When Is the Shipping Company Liable?
Under some circumstances, the shipping company is liable for a truck accident and injuries. This scenario is not as common as cases where the driver holds fault, and the trucking company bears liability. However, it does occur.
Tractor-trailer truck accidents are often complex. Victims must investigate what happened, determine the potentially liable parties, and navigate the claims process to recover compensation. Understanding who might be liable in these cases is often difficult. Working with a law firm that handles truck crashes regularly could help recover fair compensation more easily.
If you suffered injuries in a crash, a truck accident lawyer can help. You do not have to try to navigate the claims process or understand your case on your own. Most law firms work based on contingency fees and provide free initial consultations for potential clients. You can probably speak to a team member today about your rights, options, and next steps. You also have no obligation to hire the attorney after your case assessment.
Who Can You Hold Liable for a Truck Accident?
In most traffic accidents, the at-fault driver is usually liable for any injuries and damages. When one driver acts carelessly or recklessly, it can cause a crash. Most states have laws that allow victims to file an insurance claim or lawsuit to hold that driver legally responsible for the losses that occur as a result.
While this also applies in truck accident cases, there are additional considerations. The at-fault truck driver could be liable for the crash if their negligence caused it. However, the driver is rarely the only liable party in a commercial vehicle accident.
In truck accident cases, the trucking company is often liable, too. This scenario can occur because of the company’s negligence or vicarious liability.
A trucking company’s negligence can cause a crash in several ways, including:
- Failure to provide proper maintenance and repairs
- Negligent hiring or retention, when they hired or maintained a driver who was not qualified or had serious concerns
- Failure to train or certify a driver properly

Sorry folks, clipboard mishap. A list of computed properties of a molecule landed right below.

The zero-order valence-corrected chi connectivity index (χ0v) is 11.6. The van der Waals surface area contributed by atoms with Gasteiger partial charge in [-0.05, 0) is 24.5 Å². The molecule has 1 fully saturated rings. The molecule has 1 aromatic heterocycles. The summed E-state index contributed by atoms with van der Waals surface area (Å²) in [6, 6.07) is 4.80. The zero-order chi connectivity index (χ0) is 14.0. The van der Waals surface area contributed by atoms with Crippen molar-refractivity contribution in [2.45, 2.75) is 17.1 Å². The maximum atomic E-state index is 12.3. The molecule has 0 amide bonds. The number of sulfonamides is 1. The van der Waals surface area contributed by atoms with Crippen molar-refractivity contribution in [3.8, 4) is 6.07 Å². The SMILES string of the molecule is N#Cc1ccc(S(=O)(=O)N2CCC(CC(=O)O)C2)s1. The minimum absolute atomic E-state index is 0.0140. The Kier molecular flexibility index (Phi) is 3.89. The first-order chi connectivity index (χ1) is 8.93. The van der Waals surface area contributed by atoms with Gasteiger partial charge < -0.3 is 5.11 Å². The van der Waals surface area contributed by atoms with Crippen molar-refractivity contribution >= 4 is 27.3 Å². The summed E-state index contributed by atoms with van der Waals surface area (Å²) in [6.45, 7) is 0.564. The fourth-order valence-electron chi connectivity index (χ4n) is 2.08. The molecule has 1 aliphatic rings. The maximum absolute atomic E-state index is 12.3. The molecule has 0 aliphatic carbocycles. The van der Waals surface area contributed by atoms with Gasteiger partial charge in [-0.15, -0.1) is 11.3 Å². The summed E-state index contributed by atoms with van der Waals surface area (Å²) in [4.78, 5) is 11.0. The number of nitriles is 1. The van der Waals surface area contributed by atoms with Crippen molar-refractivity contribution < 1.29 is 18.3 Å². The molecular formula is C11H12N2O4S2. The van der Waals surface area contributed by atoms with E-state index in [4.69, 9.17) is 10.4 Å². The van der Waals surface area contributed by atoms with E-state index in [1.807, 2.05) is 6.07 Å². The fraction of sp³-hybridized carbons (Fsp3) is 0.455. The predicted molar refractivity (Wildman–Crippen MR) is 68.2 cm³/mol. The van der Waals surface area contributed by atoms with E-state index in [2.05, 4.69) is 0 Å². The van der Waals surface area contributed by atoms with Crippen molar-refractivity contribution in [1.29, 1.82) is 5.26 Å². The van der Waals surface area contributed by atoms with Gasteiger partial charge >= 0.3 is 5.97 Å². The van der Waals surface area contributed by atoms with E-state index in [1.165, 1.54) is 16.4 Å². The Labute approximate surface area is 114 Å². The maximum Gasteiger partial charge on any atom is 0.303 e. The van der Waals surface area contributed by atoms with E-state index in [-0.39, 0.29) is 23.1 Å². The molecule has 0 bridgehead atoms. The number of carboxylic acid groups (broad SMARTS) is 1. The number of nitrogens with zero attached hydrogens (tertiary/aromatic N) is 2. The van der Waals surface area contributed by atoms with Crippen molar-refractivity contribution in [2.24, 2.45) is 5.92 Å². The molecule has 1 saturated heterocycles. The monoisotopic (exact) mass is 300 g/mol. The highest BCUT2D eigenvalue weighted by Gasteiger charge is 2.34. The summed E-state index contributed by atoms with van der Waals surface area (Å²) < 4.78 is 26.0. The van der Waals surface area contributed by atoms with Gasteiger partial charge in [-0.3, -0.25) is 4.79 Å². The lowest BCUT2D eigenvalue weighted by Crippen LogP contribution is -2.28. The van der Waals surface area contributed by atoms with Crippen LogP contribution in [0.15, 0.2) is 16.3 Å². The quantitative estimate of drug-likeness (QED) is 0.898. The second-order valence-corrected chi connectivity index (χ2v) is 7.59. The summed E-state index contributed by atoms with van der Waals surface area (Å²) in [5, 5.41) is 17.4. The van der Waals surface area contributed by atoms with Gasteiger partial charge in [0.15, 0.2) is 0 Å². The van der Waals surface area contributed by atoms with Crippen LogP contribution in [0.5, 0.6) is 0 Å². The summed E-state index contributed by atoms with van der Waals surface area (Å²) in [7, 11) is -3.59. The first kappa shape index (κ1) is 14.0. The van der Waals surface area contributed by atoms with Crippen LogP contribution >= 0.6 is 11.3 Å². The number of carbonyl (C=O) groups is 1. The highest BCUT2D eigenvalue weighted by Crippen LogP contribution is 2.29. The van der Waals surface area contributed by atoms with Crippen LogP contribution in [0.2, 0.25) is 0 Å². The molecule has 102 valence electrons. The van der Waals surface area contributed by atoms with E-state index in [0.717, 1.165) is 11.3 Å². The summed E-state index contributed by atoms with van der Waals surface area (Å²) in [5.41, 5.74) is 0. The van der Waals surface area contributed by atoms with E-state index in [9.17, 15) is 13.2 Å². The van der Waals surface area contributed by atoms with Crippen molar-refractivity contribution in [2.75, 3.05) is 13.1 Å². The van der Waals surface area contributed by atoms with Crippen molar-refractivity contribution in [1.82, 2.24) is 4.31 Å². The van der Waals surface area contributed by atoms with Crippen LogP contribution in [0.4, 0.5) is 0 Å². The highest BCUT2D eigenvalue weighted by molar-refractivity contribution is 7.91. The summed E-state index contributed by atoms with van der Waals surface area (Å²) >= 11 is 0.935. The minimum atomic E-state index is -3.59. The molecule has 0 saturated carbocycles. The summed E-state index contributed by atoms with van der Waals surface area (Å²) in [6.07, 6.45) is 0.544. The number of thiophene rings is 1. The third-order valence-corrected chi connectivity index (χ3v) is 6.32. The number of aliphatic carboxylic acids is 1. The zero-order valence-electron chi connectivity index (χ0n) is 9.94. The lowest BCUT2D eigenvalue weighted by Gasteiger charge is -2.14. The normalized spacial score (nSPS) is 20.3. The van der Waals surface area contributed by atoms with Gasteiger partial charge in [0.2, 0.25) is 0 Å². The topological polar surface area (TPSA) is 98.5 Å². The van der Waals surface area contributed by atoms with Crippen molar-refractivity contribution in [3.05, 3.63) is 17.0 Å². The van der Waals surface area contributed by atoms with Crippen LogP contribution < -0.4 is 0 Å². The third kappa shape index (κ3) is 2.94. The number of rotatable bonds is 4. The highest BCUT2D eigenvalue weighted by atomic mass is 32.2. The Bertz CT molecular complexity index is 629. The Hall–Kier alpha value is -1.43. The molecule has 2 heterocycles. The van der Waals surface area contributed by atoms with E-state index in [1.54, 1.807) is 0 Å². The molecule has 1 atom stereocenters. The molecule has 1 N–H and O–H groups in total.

- Pressure to violate hours of service laws or otherwise drive longer than they should
- Ignoring issues or concerns that could make it unsafe for the driver to work
In addition, a legal doctrine allows victims to hold the at-fault driver’s employer vicariously liable under some circumstances. It often applies in these crashes.
Whether recognized in the state under code or case law, this case generally occurs when:
- The driver is an employee of the company
- The driver was on the clock or working for the company at the time of the crash
As you can imagine, this is common in truck crashes. Truck drivers are behind the wheel of an 18-wheeler and move cargo for their employers when these accidents occur. These circumstances generally meet the criteria for vicarious liability in most states.
Other Parties May Bear Responsibility for the Crash
Under some circumstances, another party might be liable for a crash, such as the shipping company, a maintenance company, a mechanic, the truck manufacturer, or another party.
If you work with an attorney, they can help you identify all potentially liable parties in your case. This task is important because it is the only way to recover the compensation you need and deserve based on the case facts.
Examples of When a Shipping Company Might Be Liable for a Crash
While the most common liable party, in addition to the driver, in a truck crash is the trucking company, shipping companies could also be liable. Some examples include the following:
The Shipping Company Improperly Loaded the Cargo
Loading and securing cargo properly requires training, following laws, and understanding how a load affects the truck and trailer. A shipper might be liable if an exposed, loose, or shifting load caused a crash. When a truck is overloaded, the cargo inside could cause the trailer to fishtail or roll over. Both events could involve other vehicles and lead to serious collisions.